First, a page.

Vaccine mandates do invoke a trade-off by placing the general welfare ahead of unfettered individual choice, even at the risk of alienating some of the unvaccinated. When the Trudeau government decided to move ahead last year with vaccine mandates for public servants and air and train travellers, it might have seemed like a dramatic step.
But mandates might now be the moderate position.
The anger of the vaccinated
Days after Quebec Premier Francois Legault floated the possibility of an annual tax for the unvaccinated, Maru Public Opinion released a survey that found 61 per cent of Canadians would support forcing the unvaccinated to pay the full cost of their hospitalization if they are admitted with COVID.
Thirty-seven per cent of respondents polled would go much farther — they would actually bar the unvaccinated from hospitals. Twenty-seven per cent said they would support a five-day jail sentence.
Maru didn't ask about a vaccine mandate for truckers, but 77 per cent of respondents said they felt it was acceptable for the unvaccinated to be restricted from "entering public spaces and premises such as restaurants, cinemas, libraries, liquor and cannabis stores, and various retail outlets."
The Conservatives have ended up more or less aligned with the 23 per cent who oppose such measures. But the support of the vaccinated majority doesn't quite give the Liberals carte blanche to impose mandates without care or concern.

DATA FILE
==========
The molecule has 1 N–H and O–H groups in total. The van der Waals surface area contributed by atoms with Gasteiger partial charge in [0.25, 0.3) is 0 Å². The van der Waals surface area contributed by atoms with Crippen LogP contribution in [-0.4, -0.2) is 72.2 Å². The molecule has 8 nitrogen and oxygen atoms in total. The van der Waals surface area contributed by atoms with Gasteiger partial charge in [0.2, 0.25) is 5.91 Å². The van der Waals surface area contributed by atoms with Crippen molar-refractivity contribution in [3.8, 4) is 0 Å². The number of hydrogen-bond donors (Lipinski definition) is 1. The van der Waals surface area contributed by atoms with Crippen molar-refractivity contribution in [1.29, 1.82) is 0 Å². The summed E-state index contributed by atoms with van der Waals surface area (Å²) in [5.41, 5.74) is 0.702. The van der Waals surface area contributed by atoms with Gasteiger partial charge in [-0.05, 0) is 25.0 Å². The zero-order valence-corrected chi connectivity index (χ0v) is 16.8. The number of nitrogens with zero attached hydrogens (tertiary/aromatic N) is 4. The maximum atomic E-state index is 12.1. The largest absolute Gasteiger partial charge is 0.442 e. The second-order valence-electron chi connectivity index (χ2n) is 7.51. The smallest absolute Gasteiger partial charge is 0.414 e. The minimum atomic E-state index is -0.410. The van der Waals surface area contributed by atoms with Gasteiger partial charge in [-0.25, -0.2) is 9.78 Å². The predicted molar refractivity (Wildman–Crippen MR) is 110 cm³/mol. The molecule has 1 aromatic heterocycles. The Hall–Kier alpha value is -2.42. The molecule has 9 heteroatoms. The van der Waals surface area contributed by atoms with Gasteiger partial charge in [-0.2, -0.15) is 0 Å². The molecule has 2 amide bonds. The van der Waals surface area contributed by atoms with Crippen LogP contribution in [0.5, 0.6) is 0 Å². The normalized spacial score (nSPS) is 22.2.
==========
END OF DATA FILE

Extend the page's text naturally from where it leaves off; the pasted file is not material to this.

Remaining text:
The vaccine mandate for truckers shouldn't be used as a scapegoat for shortages or higher prices attributable to other problems. The Canadian Trucking Alliance — which "strongly disapproves" of protests on public roadways — says the vaccination rate among truckers is on par with the rest of the population and it remains to be seen how many holdouts will continue to refuse the vaccines. If real impacts do result from the mandate, efforts should be made to distinguish between mere inconvenience and serious hardship.
But vaccine mandates have run into trouble — or have failed to materialize — when governments were unprepared to deal with the consequences. In Quebec, a proposal to require vaccination for health care workers collapsed when it became apparent the government couldn't deal with the number of unvaccinated workers who would be put out of work.
Some kind of shortfall probably was inevitable and foreseeable. In that event, the question becomes whether government did enough to ensure the mandate can be implemented safely.
Reports of a crisis associated with the trucker mandate are premature. The vast majority of vaccinated Canadians might support mandates right now. But Liberals can't take that support for granted; if there are significant disruptions or costs, could the vaccinated conclude that the policy is more trouble than it's worth?
Vaccine mandates might be defended on principle. They might increase the number of people getting their shots. They might ultimately save lives and lower this pandemic's sickening death toll.
But mandates have had little impact on the vaccinated so far. Conservatives seem to be hoping they can rally unvaccinated truckers and those vaccinated Canadians whose resolve might be shaken by a frustrating trip to the grocery store.